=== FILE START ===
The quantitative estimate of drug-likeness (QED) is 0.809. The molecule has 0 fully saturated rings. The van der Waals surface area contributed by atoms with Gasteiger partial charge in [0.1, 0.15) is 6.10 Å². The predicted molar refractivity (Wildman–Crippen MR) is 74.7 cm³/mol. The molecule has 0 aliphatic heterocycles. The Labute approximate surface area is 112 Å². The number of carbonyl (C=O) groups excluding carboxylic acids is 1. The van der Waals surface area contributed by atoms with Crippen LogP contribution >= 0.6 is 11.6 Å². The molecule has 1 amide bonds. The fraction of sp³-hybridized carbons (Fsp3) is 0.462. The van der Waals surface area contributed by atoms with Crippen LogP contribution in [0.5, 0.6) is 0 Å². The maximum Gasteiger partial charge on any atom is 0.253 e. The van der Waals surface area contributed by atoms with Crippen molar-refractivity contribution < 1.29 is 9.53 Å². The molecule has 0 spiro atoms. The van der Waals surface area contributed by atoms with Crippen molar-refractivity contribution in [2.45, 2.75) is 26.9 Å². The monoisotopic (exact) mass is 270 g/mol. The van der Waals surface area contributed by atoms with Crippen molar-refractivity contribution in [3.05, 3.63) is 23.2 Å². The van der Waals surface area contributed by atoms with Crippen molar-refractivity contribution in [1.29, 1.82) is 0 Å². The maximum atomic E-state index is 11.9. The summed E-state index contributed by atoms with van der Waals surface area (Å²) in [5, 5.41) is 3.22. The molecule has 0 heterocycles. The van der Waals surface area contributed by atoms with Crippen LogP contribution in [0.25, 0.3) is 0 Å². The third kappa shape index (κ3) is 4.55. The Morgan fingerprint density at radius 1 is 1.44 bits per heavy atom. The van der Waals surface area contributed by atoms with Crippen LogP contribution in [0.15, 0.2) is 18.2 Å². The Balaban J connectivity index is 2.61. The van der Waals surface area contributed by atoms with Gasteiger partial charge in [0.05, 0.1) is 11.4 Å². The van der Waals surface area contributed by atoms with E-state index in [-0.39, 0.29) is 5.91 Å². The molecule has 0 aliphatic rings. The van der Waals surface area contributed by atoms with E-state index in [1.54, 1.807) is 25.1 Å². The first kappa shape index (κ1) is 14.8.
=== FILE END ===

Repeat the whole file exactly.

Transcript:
The quantitative estimate of drug-likeness (QED) is 0.809. The molecule has 0 fully saturated rings. The van der Waals surface area contributed by atoms with Gasteiger partial charge in [0.1, 0.15) is 6.10 Å². The predicted molar refractivity (Wildman–Crippen MR) is 74.7 cm³/mol. The molecule has 0 aliphatic heterocycles. The Labute approximate surface area is 112 Å². The number of carbonyl (C=O) groups excluding carboxylic acids is 1. The van der Waals surface area contributed by atoms with Crippen LogP contribution >= 0.6 is 11.6 Å². The molecule has 1 amide bonds. The fraction of sp³-hybridized carbons (Fsp3) is 0.462. The van der Waals surface area contributed by atoms with Crippen LogP contribution in [0.5, 0.6) is 0 Å². The maximum Gasteiger partial charge on any atom is 0.253 e. The van der Waals surface area contributed by atoms with Crippen molar-refractivity contribution < 1.29 is 9.53 Å². The molecule has 0 spiro atoms. The van der Waals surface area contributed by atoms with Crippen molar-refractivity contribution in [2.45, 2.75) is 26.9 Å². The monoisotopic (exact) mass is 270 g/mol. The van der Waals surface area contributed by atoms with Crippen molar-refractivity contribution in [3.05, 3.63) is 23.2 Å². The van der Waals surface area contributed by atoms with Crippen molar-refractivity contribution in [1.29, 1.82) is 0 Å². The maximum atomic E-state index is 11.9. The summed E-state index contributed by atoms with van der Waals surface area (Å²) in [5, 5.41) is 3.22. The molecule has 0 heterocycles. The van der Waals surface area contributed by atoms with Crippen LogP contribution in [0.25, 0.3) is 0 Å². The third kappa shape index (κ3) is 4.55. The Morgan fingerprint density at radius 1 is 1.44 bits per heavy atom. The van der Waals surface area contributed by atoms with Crippen LogP contribution in [0.15, 0.2) is 18.2 Å². The Balaban J connectivity index is 2.61. The van der Waals surface area contributed by atoms with Gasteiger partial charge in [0.05, 0.1) is 11.4 Å². The van der Waals surface area contributed by atoms with E-state index in [-0.39, 0.29) is 5.91 Å². The molecule has 0 aliphatic rings. The van der Waals surface area contributed by atoms with E-state index in [1.54, 1.807) is 25.1 Å². The first kappa shape index (κ1) is 14.8.